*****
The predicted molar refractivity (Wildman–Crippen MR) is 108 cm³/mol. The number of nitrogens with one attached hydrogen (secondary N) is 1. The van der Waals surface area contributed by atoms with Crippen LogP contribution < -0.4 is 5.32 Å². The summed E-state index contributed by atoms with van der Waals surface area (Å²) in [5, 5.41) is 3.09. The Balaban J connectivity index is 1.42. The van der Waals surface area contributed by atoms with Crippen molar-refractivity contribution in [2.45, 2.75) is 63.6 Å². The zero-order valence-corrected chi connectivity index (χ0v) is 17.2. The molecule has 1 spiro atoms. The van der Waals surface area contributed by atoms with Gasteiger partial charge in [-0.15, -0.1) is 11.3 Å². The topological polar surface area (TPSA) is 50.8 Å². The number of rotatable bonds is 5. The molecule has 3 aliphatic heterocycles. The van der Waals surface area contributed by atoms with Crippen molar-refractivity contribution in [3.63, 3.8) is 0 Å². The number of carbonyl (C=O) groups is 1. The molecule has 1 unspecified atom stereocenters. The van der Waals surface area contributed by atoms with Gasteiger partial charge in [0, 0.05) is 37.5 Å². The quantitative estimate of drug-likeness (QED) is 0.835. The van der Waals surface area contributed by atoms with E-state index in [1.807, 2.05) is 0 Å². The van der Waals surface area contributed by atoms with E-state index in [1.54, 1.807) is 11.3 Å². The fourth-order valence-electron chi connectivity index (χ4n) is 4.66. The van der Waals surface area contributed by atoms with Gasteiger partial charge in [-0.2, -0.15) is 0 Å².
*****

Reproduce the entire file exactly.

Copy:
The predicted molar refractivity (Wildman–Crippen MR) is 108 cm³/mol. The number of nitrogens with one attached hydrogen (secondary N) is 1. The van der Waals surface area contributed by atoms with Crippen LogP contribution < -0.4 is 5.32 Å². The summed E-state index contributed by atoms with van der Waals surface area (Å²) in [5, 5.41) is 3.09. The Balaban J connectivity index is 1.42. The van der Waals surface area contributed by atoms with Crippen molar-refractivity contribution in [2.45, 2.75) is 63.6 Å². The zero-order valence-corrected chi connectivity index (χ0v) is 17.2. The molecule has 1 spiro atoms. The van der Waals surface area contributed by atoms with Gasteiger partial charge in [-0.15, -0.1) is 11.3 Å². The topological polar surface area (TPSA) is 50.8 Å². The number of rotatable bonds is 5. The molecule has 3 aliphatic heterocycles. The van der Waals surface area contributed by atoms with Crippen molar-refractivity contribution in [3.63, 3.8) is 0 Å². The number of carbonyl (C=O) groups is 1. The molecule has 1 unspecified atom stereocenters. The van der Waals surface area contributed by atoms with Gasteiger partial charge in [0, 0.05) is 37.5 Å². The quantitative estimate of drug-likeness (QED) is 0.835. The van der Waals surface area contributed by atoms with E-state index in [1.807, 2.05) is 0 Å². The van der Waals surface area contributed by atoms with E-state index in [1.54, 1.807) is 11.3 Å². The fourth-order valence-electron chi connectivity index (χ4n) is 4.66. The van der Waals surface area contributed by atoms with Gasteiger partial charge in [-0.2, -0.15) is 0 Å².